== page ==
What are the costs and opportunities of Chinese investment in Chile?

What are the costs and opportunities of Chinese investment in Chile?

Understanding how the strong investment of the Asian giant in Latin America has affected, especially in Chile, in order to evaluate public policies on the matter, is the objective of this multidisciplinary research team, led by the UC and made up of researchers from the universities of Chile, from Tarapacá and Católica del Norte, which seeks to become a reference center in the Global South.

China is the second power in the world. And it is expected to be the world’s largest economy between 2026 and 2030, with global consequences, including Latin America. “It has been such a big phenomenon that there has not yet been a systematization and a complete understanding of it,” he says. Francisco Urdinezprofessor at the Institute of Political Science and the Center for International Studies UC (CEIUC).

That is precisely what the new Millennium Nucleus that it leads seeks to do: to deepen the understanding of the political consequences of China’s «capital boom» in Latin America in the last twenty years, both in its socioeconomic and cultural dimensions.

In the region, 67% of its population lives in a country where China is the main economic partner. AND Chile is one of the countries most economically dependent on China in the world. A surprising fact, since twenty years ago he was an irrelevant player in our economy.

Hence, this nucleus hopes to contribute, as its director explains, “in the formulation of foreign policy towards China, and provide innovative information that allows better understand the impacts that China causes throughout Chile, so that you can have a future projection and better understand what are the costs or opportunities that China has left in the last 20 years”.

multidisciplinary research

awarded in the last contest of the National Research and Development Agency (ANID)he Millennium Nucleus on the Impacts of China in Latin America and the Caribbean (Millenium Nucleus on the Impacts of China in LAC, ICLAC)brings together a team of researchers who already have a long history studying the Asian giant from areas as diverse as history, geography, international relations, communications and economics, among others.

“The core highlights the strong presence of China and the lack of joint research. And in that sense, it allows us to develop that potentiality”, says the alternate director of the ICLAC Millennium Nucleus, Maria Monttacademic at the Institute of History and researcher at the UC Asian Studies Center.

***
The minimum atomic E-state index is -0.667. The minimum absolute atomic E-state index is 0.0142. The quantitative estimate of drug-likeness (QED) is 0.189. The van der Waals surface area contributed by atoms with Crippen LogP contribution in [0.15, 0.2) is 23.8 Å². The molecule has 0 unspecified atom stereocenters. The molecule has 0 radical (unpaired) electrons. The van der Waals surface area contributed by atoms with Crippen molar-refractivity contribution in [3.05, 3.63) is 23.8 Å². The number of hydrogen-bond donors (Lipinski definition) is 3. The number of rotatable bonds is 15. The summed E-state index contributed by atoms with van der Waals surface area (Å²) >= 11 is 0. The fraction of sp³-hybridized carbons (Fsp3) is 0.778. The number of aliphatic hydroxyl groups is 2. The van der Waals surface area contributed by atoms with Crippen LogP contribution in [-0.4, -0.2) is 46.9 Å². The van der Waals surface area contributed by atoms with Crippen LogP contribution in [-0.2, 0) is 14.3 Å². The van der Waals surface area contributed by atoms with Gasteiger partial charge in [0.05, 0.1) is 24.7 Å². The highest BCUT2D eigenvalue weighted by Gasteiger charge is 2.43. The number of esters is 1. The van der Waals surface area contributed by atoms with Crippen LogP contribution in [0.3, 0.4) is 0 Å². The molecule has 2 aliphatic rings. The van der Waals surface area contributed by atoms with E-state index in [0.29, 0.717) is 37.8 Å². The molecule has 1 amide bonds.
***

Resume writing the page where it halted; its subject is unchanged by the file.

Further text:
“For me, what is beautiful about the nucleus is that each one gives a very unique look at the phenomenon. When we all complement each other, it is possible -for the first time in Chile- to give a complex and much-needed view of the Chinese phenomenon… which is social, economic, political. It is a phenomenon that we try to define as transversal, it crosses all current public policies in Chile: vaccines, copper, industry and commerce, among others. The political relationship is crossed by the relationship with China”, affirms Francisco Urdínez.

as you add Johannes Rehner, main researcher of the Nucleus and director of the Institute of Geography: “Here at the Nucleus, for the first time, the questions and themes really arise from interdisciplinary work, from internal dialogue. We are looking at reality, which is not rooted in a single investigation, nor in a single discipline, but rather questions, theories, methodologies, that come from the exercise of an interdisciplinary dialogue”.

Different universities also participate in the nucleus, both from Santiago and from the regions. Along with the Universidad Católica, as the main institution, are the host institutions of the Universidad de Chile, the Universidad de Tarapacá and the Universidad Católica del Norte; in addition to an international advisory team. (See box at the end of the note)

a comparative look

This Millennium Nucleus will be the first consolidated multidisciplinary group in Latin America and the Caribbean dedicated to studying the heterogeneous subnational effects of China’s rise.

To achieve this, the nucleus has projected three stages. The first -as Francisco Urdínez explains- is “generate a significant amount of data, not only from Chile, but from other countries in the region”. Is about select reference cases -such as mining in Peru or lithium in Bolivia- whose realities or problems can be assimilated to our country, where the presence of China has been very marked. “The idea is to use the region as a reference area, because there are a lot of cross-cutting issues and to analyze how this affects the presence of China in local communities,” he adds.